It was a logical choice. The state of Rajasthan is home to 68 million people and has one of the highest percentages of children who either had not received all vaccinations or had not been protected from some of the diseases that vaccinations can prevent. Also, the nearly 20,000 health workers in Rajasthan were in need of greater skills so they could better protect children—skills such as monitoring vaccination status and mobilizing families to seek vaccination, reporting on disease occurrence, analyzing population vaccination coverage, and planning effective immunization sessions.

Capacity Building Initiative – Routine Immunization (CBI-RI)

In simplest terms, the effort in Rajasthan aims to increase vaccination of children and women by improving key workforce practices, including

  • In-service and on-the-job training, including management workshops to introduce new activities
  • Supervision and program review to identify bottlenecks that contribute to poor program implementation
  • Use of improved information for making decision and creating specific action plans to address challenges

The goal was to continuously improve the ability of healthcare workers to identify and vaccinate children and women who need vaccines to protect against deadly and disabling diseases.

Unique features of CBI-RI approach:

  • Institutionalizes interactive in-service training through existing monthly meetings and supervisory visits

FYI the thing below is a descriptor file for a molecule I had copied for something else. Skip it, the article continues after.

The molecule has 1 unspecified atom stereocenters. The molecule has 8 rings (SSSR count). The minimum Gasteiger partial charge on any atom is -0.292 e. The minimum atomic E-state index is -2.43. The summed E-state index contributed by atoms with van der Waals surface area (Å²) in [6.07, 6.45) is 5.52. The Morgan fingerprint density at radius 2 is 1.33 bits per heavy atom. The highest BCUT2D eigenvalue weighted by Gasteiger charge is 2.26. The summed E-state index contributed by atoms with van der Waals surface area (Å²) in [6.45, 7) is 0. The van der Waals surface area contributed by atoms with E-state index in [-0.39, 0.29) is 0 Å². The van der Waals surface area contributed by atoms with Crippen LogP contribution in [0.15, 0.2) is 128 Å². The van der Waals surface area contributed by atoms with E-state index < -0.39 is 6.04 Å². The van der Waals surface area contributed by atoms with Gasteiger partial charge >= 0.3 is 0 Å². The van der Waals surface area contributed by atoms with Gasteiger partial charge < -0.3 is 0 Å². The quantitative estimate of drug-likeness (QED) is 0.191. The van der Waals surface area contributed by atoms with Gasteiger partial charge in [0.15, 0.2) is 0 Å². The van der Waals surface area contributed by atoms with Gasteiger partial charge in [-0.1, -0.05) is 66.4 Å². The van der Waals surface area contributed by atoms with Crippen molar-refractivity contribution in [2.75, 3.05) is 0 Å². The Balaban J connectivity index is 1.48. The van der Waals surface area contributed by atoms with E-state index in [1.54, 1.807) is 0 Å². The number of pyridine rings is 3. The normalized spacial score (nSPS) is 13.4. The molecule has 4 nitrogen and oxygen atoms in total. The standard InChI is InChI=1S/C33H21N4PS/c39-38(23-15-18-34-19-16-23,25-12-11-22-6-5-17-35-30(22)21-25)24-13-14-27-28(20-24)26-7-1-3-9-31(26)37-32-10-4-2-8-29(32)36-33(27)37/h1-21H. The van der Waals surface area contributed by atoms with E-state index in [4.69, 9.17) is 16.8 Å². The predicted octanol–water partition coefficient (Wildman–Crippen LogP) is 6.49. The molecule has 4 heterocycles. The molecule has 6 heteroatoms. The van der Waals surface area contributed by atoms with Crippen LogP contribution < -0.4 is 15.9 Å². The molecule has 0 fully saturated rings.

• Links training directly to continuous improvement of the RI system

The CBI-RI project was designed to be simple by first conducting brief cascaded training for managers and health workers. At regular meetings, participants engage in practical exercises to strengthen specific RI system practices at each level and then complete assignments based on actual work to implement the practices. Supervisors review assignments during field supervision and subsequent meetings to ensure the information is being used to improve services and policies. Brief activity modules (see box below) are used to guide the process. Incorporating the CBI-RI activities with regular field supervision visits and meetings is intended to strengthen those management processes, making the approach more realistic and sustainable. It also helps managers address identified gaps in supervision and review processes. For example, an early assessment during CBI-RI implementation found that reviews were not regularly occurring at the health facility level during monthly meetings with vaccinators and supervisors. Other gaps in how meetings were conducted were identified, and specific guidelines were created for conducting reviews in monthly meetings and providing additional training for new medical supervisors.